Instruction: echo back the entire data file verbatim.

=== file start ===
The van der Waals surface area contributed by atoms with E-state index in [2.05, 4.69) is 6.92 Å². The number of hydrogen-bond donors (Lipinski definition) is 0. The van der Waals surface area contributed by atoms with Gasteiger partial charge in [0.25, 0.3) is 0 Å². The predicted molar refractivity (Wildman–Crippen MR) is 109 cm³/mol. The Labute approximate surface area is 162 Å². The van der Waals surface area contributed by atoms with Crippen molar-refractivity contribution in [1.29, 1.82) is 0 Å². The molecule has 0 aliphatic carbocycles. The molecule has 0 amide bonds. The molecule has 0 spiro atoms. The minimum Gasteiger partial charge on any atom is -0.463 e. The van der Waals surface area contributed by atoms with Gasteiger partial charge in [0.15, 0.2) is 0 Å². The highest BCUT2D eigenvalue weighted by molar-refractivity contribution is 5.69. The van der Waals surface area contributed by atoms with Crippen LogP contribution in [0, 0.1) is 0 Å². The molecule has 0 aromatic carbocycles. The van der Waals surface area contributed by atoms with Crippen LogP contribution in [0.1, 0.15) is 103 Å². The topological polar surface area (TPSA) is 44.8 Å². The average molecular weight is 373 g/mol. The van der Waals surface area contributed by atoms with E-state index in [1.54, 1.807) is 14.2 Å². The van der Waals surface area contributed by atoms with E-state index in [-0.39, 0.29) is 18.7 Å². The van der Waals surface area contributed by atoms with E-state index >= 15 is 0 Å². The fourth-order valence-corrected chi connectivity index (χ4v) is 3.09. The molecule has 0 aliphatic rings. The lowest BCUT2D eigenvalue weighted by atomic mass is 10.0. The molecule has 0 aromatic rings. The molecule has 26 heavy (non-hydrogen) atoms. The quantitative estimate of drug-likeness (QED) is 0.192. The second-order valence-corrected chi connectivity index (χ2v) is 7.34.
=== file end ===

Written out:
The van der Waals surface area contributed by atoms with E-state index in [2.05, 4.69) is 6.92 Å². The number of hydrogen-bond donors (Lipinski definition) is 0. The van der Waals surface area contributed by atoms with Gasteiger partial charge in [0.25, 0.3) is 0 Å². The predicted molar refractivity (Wildman–Crippen MR) is 109 cm³/mol. The Labute approximate surface area is 162 Å². The van der Waals surface area contributed by atoms with Crippen molar-refractivity contribution in [1.29, 1.82) is 0 Å². The molecule has 0 aliphatic carbocycles. The molecule has 0 amide bonds. The molecule has 0 spiro atoms. The minimum Gasteiger partial charge on any atom is -0.463 e. The van der Waals surface area contributed by atoms with Gasteiger partial charge in [0.15, 0.2) is 0 Å². The highest BCUT2D eigenvalue weighted by molar-refractivity contribution is 5.69. The van der Waals surface area contributed by atoms with Crippen LogP contribution in [0, 0.1) is 0 Å². The molecule has 0 aromatic carbocycles. The van der Waals surface area contributed by atoms with Crippen LogP contribution in [0.1, 0.15) is 103 Å². The topological polar surface area (TPSA) is 44.8 Å². The average molecular weight is 373 g/mol. The van der Waals surface area contributed by atoms with E-state index in [1.54, 1.807) is 14.2 Å². The van der Waals surface area contributed by atoms with E-state index in [-0.39, 0.29) is 18.7 Å². The van der Waals surface area contributed by atoms with E-state index >= 15 is 0 Å². The fourth-order valence-corrected chi connectivity index (χ4v) is 3.09. The molecule has 0 aliphatic rings. The lowest BCUT2D eigenvalue weighted by atomic mass is 10.0. The molecule has 0 aromatic rings. The molecule has 26 heavy (non-hydrogen) atoms. The quantitative estimate of drug-likeness (QED) is 0.192. The second-order valence-corrected chi connectivity index (χ2v) is 7.34.